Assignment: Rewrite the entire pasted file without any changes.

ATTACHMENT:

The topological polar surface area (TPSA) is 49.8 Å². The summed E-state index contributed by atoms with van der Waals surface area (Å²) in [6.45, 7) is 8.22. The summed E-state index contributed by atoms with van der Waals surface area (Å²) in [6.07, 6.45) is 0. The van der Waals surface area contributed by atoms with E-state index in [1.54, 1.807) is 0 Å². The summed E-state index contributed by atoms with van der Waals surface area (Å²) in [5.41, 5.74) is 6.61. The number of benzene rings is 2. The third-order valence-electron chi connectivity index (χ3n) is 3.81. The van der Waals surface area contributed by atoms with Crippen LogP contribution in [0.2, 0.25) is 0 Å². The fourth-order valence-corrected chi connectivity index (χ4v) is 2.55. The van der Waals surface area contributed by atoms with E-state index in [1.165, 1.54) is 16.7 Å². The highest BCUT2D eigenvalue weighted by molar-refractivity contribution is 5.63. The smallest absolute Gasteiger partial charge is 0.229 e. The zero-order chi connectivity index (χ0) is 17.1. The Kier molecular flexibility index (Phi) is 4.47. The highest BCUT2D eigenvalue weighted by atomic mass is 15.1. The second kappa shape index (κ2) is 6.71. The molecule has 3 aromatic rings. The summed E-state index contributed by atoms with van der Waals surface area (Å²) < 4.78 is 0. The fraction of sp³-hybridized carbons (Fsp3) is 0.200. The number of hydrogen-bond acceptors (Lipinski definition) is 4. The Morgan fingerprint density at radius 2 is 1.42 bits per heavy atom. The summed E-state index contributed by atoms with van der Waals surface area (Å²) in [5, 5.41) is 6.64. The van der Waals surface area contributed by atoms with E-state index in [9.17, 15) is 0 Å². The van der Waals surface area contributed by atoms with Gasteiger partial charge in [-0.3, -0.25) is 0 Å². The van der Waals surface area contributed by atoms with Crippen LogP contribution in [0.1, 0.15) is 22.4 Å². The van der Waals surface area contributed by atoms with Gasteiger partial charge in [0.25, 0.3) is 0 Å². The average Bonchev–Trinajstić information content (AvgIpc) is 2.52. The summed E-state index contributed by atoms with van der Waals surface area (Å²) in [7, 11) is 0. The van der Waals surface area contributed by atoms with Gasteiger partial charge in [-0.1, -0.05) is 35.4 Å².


The topological polar surface area (TPSA) is 49.8 Å². The summed E-state index contributed by atoms with van der Waals surface area (Å²) in [6.45, 7) is 8.22. The summed E-state index contributed by atoms with van der Waals surface area (Å²) in [6.07, 6.45) is 0. The van der Waals surface area contributed by atoms with E-state index in [1.54, 1.807) is 0 Å². The summed E-state index contributed by atoms with van der Waals surface area (Å²) in [5.41, 5.74) is 6.61. The number of benzene rings is 2. The third-order valence-electron chi connectivity index (χ3n) is 3.81. The van der Waals surface area contributed by atoms with Crippen LogP contribution in [0.2, 0.25) is 0 Å². The fourth-order valence-corrected chi connectivity index (χ4v) is 2.55. The van der Waals surface area contributed by atoms with E-state index in [1.165, 1.54) is 16.7 Å². The highest BCUT2D eigenvalue weighted by molar-refractivity contribution is 5.63. The smallest absolute Gasteiger partial charge is 0.229 e. The zero-order chi connectivity index (χ0) is 17.1. The Kier molecular flexibility index (Phi) is 4.47. The highest BCUT2D eigenvalue weighted by atomic mass is 15.1. The second kappa shape index (κ2) is 6.71. The molecule has 3 aromatic rings. The summed E-state index contributed by atoms with van der Waals surface area (Å²) < 4.78 is 0. The fraction of sp³-hybridized carbons (Fsp3) is 0.200. The number of hydrogen-bond acceptors (Lipinski definition) is 4. The Morgan fingerprint density at radius 2 is 1.42 bits per heavy atom. The summed E-state index contributed by atoms with van der Waals surface area (Å²) in [5, 5.41) is 6.64. The van der Waals surface area contributed by atoms with E-state index in [9.17, 15) is 0 Å². The van der Waals surface area contributed by atoms with Gasteiger partial charge in [-0.3, -0.25) is 0 Å². The van der Waals surface area contributed by atoms with Crippen LogP contribution in [0.1, 0.15) is 22.4 Å². The van der Waals surface area contributed by atoms with Gasteiger partial charge in [0.25, 0.3) is 0 Å². The average Bonchev–Trinajstić information content (AvgIpc) is 2.52. The summed E-state index contributed by atoms with van der Waals surface area (Å²) in [7, 11) is 0. The van der Waals surface area contributed by atoms with Gasteiger partial charge in [-0.1, -0.05) is 35.4 Å².